KTM aims to become Europe's No 1 bike maker
Stefan Pierer, CEO of KTM, shares his vision to dominate the European market and how India plays a vital part in achieving that target
At 56, he still likes riding his Enduro 350 cc on his favourite tarmac, which is off the beaten path, or offroading, as enthusiasts of such cross-country riding call it. He also finds time to attend 15 to 20 such races through the year.These days, however, the sights of the CEO of KTM, Europe's second-largest motorbike maker, are trained firmly on the road - particularly those of emerging markets like India.
With good reason. Pierer's goal is to make KTM Europe's No 1 bike maker, a position currently occupied by BMW. The German automaker is headed for sales of roughly 105,000 units in 2012; KTM is expected to come within striking distance with 100,000 units, up from 83,000 in the previous year.Of those 100,000 units, 40,000 are expected to be on-road bikes.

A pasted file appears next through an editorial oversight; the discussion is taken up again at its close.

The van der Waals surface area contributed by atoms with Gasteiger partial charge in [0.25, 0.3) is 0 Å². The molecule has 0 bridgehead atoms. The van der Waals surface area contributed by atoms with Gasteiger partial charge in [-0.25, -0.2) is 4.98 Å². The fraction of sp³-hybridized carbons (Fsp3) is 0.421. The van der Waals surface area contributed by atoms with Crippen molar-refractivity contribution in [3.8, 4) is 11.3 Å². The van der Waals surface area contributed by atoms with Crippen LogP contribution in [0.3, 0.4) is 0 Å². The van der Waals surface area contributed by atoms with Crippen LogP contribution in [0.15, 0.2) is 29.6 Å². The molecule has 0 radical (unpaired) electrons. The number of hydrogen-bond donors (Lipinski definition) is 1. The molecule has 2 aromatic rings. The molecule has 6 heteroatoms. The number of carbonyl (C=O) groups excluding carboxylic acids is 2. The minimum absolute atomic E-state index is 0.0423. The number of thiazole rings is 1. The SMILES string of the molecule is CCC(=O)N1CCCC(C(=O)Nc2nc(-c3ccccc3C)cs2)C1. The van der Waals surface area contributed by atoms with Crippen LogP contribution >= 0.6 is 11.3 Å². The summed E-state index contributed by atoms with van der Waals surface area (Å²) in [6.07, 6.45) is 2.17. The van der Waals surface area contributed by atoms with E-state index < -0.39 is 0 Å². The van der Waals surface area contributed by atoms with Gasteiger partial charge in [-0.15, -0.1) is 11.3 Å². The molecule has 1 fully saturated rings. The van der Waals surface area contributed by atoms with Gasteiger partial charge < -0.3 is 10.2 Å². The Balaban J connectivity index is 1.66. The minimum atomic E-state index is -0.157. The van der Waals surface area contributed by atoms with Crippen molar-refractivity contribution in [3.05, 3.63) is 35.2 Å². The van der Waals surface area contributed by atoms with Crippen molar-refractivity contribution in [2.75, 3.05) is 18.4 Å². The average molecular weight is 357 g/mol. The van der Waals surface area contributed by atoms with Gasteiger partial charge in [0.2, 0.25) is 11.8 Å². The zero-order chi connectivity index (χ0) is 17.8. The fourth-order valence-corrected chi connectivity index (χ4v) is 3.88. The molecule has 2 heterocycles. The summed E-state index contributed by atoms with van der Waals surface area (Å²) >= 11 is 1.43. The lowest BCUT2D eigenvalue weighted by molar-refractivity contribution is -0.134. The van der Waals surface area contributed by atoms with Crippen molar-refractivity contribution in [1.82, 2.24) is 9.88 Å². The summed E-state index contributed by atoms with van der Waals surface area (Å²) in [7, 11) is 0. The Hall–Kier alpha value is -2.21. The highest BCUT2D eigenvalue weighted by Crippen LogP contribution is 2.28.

Half of those on-roaders will be made in the factories of domestic partner Bajaj Auto, which is the secondlargest shareholder in KTM with a 47.27% stake.Pierer along with Rudolf Knuenz holds a controlling stake through a holding company. Four years ago, in the wake of the global credit crisis, Pierer realised that his Indian partner could well be key to KTM's survival as sales dropped by almost 30%.
"We needed a strong back-up. And Rajiv Bajaj, managing director of Bajaj Auto, proved to be a great support. He told us not to worry and that Bajaj will stick by KTM," says Pierer, who was in India a few days ago to attend a quarterly board meeting of the joint venture (one of the four quarterly meetings is held in India).
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